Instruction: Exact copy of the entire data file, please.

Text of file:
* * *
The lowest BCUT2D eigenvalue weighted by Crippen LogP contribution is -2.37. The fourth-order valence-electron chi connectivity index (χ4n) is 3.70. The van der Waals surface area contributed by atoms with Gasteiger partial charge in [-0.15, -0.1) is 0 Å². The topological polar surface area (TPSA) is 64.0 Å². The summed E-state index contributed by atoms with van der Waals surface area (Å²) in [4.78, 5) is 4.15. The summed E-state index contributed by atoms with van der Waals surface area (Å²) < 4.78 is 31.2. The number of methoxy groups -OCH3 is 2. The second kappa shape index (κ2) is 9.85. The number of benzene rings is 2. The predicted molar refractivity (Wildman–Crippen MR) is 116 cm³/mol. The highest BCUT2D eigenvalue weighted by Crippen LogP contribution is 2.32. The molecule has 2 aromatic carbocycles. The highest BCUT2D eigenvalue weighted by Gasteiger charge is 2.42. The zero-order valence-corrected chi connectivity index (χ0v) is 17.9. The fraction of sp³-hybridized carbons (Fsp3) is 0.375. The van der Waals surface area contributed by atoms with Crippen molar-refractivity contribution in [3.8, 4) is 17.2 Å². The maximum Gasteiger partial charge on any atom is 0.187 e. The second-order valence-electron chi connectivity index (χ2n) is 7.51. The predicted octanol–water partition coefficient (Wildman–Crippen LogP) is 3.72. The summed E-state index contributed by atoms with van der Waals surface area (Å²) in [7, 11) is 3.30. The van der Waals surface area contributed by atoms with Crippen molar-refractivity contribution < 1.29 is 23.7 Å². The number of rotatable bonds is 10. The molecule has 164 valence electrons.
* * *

The lowest BCUT2D eigenvalue weighted by Crippen LogP contribution is -2.37. The fourth-order valence-electron chi connectivity index (χ4n) is 3.70. The van der Waals surface area contributed by atoms with Gasteiger partial charge in [-0.15, -0.1) is 0 Å². The topological polar surface area (TPSA) is 64.0 Å². The summed E-state index contributed by atoms with van der Waals surface area (Å²) in [4.78, 5) is 4.15. The summed E-state index contributed by atoms with van der Waals surface area (Å²) < 4.78 is 31.2. The number of methoxy groups -OCH3 is 2. The second kappa shape index (κ2) is 9.85. The number of benzene rings is 2. The predicted molar refractivity (Wildman–Crippen MR) is 116 cm³/mol. The highest BCUT2D eigenvalue weighted by Crippen LogP contribution is 2.32. The molecule has 2 aromatic carbocycles. The highest BCUT2D eigenvalue weighted by Gasteiger charge is 2.42. The zero-order valence-corrected chi connectivity index (χ0v) is 17.9. The fraction of sp³-hybridized carbons (Fsp3) is 0.375. The van der Waals surface area contributed by atoms with Crippen molar-refractivity contribution in [3.8, 4) is 17.2 Å². The maximum Gasteiger partial charge on any atom is 0.187 e. The second-order valence-electron chi connectivity index (χ2n) is 7.51. The predicted octanol–water partition coefficient (Wildman–Crippen LogP) is 3.72. The summed E-state index contributed by atoms with van der Waals surface area (Å²) in [7, 11) is 3.30. The van der Waals surface area contributed by atoms with Crippen molar-refractivity contribution < 1.29 is 23.7 Å². The number of rotatable bonds is 10. The molecule has 164 valence electrons.